Polamalu was a big part of the Steelers’ championships following the 2005 and 2008 seasons. In the AFC Championship Game, Polamalu’s interception and 40-yard return for a touchdown with just more than four minutes remaining vaulted Pittsburgh over Baltimore (as CBS broadcaster Jim Nantz put it, “It looks like No. 43 (Polamalu) was sending the Steelers to Super Bowl XLIII.”
3. Kenny Houston
He played for the Houston Oilers from 1967-72 and then was traded to Washington, with whom he played from 1973-80. He was the premier strong safety of the 1970s.
Houston was voted to 12 Pro Bowls, made First- or Second-Team All-Pro 12 times, and voted to the 1970s All-Decade Team and the NFL’s 75th and 100th All-Time Teams. He was known for his long and brilliant career, but also for a single play in a regular season Monday Night Football game in 1973. The game featured Dallas and Washington. The Cowboys had the ball with 24 seconds remaining in the game, fourth-and-goal from the 4-yard line.
Craig Morton found Walt Garrison over the middle at the one. Houston wrapped his arms around the fullback and drove Garrison backward. Washington won the game.
2. Ed Reed
The Baltimore Ravens selected Ed Reed from the University of Miami (Fla.) in the first round (24th overall) of the 2002 NFL Draft. That meant Reed would be teammates with linebacker Ray Lewis. It was a combination that united the second-best linebacker ever and the second-best safety ever. Too bad they never played with a Hall of Fame-caliber quarterback.
A nine-time Pro Bowler, Reed was named All-Pro six times and the NFL Defensive Player of the Year in 2004. Reed was also named to the NFL All-Decade Team of the 2000s.
Reed played in 15 postseason games and shares a record-tying nine postseason interceptions. One came in Super Bowl XLVII against the San Francisco 49ers, when Baltimore prevailed, 34-31.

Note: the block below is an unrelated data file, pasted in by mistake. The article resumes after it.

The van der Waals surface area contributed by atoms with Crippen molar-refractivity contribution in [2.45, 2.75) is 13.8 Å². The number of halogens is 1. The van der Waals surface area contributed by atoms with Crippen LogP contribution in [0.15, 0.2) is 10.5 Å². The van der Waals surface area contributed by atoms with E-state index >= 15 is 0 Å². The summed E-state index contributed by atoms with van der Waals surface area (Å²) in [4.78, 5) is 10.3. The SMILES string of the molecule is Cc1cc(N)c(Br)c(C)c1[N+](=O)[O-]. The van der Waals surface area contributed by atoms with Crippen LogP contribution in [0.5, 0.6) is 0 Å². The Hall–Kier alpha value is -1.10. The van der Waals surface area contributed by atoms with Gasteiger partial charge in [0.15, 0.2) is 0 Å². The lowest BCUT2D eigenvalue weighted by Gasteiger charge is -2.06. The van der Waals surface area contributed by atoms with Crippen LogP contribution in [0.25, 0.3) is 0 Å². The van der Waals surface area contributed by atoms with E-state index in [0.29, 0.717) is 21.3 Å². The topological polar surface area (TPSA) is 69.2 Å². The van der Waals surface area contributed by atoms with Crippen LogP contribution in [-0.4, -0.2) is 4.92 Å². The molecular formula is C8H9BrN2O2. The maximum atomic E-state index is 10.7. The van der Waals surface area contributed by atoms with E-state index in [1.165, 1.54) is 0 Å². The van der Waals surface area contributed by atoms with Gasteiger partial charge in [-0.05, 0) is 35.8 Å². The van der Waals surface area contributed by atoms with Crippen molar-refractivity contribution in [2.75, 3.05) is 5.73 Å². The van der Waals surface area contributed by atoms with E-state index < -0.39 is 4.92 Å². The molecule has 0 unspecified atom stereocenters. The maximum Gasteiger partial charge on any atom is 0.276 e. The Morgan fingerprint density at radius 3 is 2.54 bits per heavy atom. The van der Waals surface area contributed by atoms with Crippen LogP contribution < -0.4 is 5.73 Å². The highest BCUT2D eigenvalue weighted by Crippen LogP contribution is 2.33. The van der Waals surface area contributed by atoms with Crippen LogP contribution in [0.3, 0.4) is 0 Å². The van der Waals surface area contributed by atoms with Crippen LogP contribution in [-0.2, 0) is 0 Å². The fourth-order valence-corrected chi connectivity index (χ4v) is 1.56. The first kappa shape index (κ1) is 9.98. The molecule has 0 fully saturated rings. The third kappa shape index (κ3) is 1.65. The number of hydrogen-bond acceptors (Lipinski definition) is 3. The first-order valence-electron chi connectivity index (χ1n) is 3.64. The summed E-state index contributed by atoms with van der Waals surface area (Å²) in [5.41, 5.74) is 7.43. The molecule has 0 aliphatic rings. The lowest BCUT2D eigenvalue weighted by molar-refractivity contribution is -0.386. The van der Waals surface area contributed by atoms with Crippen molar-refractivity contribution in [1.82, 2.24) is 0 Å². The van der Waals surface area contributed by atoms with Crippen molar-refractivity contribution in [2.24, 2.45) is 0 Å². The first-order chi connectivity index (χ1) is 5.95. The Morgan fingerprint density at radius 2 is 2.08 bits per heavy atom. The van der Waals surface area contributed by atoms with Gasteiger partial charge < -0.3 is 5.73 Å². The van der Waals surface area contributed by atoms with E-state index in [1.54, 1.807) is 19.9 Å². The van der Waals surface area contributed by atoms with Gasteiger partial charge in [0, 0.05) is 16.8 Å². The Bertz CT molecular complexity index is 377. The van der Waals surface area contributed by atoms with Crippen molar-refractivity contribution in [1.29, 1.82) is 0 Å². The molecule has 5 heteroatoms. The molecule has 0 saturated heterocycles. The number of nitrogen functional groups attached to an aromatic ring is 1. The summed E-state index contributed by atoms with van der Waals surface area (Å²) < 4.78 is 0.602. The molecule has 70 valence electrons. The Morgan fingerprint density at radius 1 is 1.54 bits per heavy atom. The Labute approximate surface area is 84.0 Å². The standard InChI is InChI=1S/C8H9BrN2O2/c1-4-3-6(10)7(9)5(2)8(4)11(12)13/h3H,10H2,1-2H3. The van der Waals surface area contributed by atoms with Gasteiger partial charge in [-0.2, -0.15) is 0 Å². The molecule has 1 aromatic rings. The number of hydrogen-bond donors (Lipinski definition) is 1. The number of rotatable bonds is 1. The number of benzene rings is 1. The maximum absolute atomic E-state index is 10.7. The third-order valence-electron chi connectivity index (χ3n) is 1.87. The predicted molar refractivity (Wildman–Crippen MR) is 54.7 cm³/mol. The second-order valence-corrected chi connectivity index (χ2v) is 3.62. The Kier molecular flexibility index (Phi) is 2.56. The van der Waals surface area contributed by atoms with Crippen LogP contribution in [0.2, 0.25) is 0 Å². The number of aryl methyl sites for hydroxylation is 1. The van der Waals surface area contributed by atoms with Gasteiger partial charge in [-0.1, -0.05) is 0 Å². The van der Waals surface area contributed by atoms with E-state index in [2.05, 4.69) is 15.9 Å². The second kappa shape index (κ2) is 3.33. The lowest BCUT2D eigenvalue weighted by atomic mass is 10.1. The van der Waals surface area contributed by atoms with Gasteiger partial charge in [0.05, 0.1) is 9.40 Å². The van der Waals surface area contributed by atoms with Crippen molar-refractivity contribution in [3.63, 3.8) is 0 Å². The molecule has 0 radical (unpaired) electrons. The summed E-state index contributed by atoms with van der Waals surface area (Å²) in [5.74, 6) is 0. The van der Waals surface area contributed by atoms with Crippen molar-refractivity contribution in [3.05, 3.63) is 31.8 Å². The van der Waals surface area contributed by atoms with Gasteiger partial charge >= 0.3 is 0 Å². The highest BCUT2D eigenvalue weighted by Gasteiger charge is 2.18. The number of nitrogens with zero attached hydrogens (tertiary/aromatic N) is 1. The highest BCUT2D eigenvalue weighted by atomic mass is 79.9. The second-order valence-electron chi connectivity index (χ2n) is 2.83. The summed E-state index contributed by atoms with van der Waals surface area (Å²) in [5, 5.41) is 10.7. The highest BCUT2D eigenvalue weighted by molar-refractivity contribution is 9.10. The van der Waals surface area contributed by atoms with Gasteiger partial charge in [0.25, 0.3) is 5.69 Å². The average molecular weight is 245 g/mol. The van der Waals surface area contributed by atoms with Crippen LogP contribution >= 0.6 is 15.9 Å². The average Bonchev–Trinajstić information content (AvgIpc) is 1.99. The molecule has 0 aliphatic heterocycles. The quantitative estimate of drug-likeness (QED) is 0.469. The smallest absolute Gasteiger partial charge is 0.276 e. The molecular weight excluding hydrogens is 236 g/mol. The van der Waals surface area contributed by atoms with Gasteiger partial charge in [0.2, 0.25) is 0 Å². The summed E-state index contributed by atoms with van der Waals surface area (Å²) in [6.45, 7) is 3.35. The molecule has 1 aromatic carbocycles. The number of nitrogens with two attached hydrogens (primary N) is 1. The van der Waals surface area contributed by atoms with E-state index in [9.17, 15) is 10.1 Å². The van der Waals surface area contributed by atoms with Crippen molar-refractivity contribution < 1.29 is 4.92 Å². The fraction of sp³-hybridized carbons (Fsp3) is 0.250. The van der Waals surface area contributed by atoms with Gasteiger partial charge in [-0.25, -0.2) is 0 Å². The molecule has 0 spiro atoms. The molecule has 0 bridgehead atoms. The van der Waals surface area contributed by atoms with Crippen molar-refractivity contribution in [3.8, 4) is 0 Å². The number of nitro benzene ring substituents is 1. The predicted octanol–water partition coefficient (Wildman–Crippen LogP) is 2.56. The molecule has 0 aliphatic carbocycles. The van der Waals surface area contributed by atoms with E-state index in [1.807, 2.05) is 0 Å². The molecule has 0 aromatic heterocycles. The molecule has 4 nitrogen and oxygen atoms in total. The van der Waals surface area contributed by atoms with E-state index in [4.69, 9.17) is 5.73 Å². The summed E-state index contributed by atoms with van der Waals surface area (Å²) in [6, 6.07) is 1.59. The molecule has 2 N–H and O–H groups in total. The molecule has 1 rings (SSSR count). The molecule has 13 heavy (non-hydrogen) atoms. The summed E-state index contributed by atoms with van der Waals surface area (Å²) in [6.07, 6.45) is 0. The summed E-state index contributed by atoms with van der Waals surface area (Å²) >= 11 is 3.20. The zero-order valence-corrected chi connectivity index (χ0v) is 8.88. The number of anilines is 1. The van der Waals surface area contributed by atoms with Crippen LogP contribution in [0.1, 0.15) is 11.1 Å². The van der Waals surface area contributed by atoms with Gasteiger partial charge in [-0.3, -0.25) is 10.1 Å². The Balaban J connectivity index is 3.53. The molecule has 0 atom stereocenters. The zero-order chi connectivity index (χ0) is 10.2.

While playing for the Ravens from 2002 to 2012, Reed had 61 interceptions. That led the NFL during that span and way more than the next closest (Asante Samuel had 50 picks in that span, and Charles Woodson had 44). No one was within 400 yards of Reed’s 1,541 interception-return yards from 2002 to 2012.
1. Ronnie Lott
In the 1981 NFL Draft, the Giants selected the greatest linebacker in the game with the No. 2 overall pick. Just a few picks later, the greatest safety in the history of the game was selected by the 49ers with the No. 8 overall pick.
Lawrence Taylor or Lott would be a key contributor on a Super Bowl-winning team in six of the next 10 seasons. Lott played 20 postseason games, and his teams were 14-6. Three of Lott’s defeats were to Taylor’s Giants.
Lott intercepted nine passes in his 20 postseason games. In his first-ever playoff game, he had five tackles and two interceptions (one returned for a touchdown) in a victory against the Giants.
Yes, the greatest linebacker was more of a defensive lineman, and the greatest safety was a cornerback for the first four seasons of his career. Let’s amend that. Maybe Taylor and Lott were simply the two best defensive players ever.
Ronnie could — and did — play anywhere. He was a left cornerback and a right cornerback. He was a strong safety and a free safety. Lott was at his best when playing free safety.
In 1986, his first season as a free safety, he played 14 games. He had 10 interceptions, forced three fumbles and had two sacks. It wasn’t merely the stats. He was among the most ferocious and feared players in the league’s history.
Elliott Kalb has been known in the sports television industry as “Mr. Stats” for more than 35 years. He is a 13-time Sports Emmy winner as a writer, researcher and producer. Follow him on Twitter @MrStats50.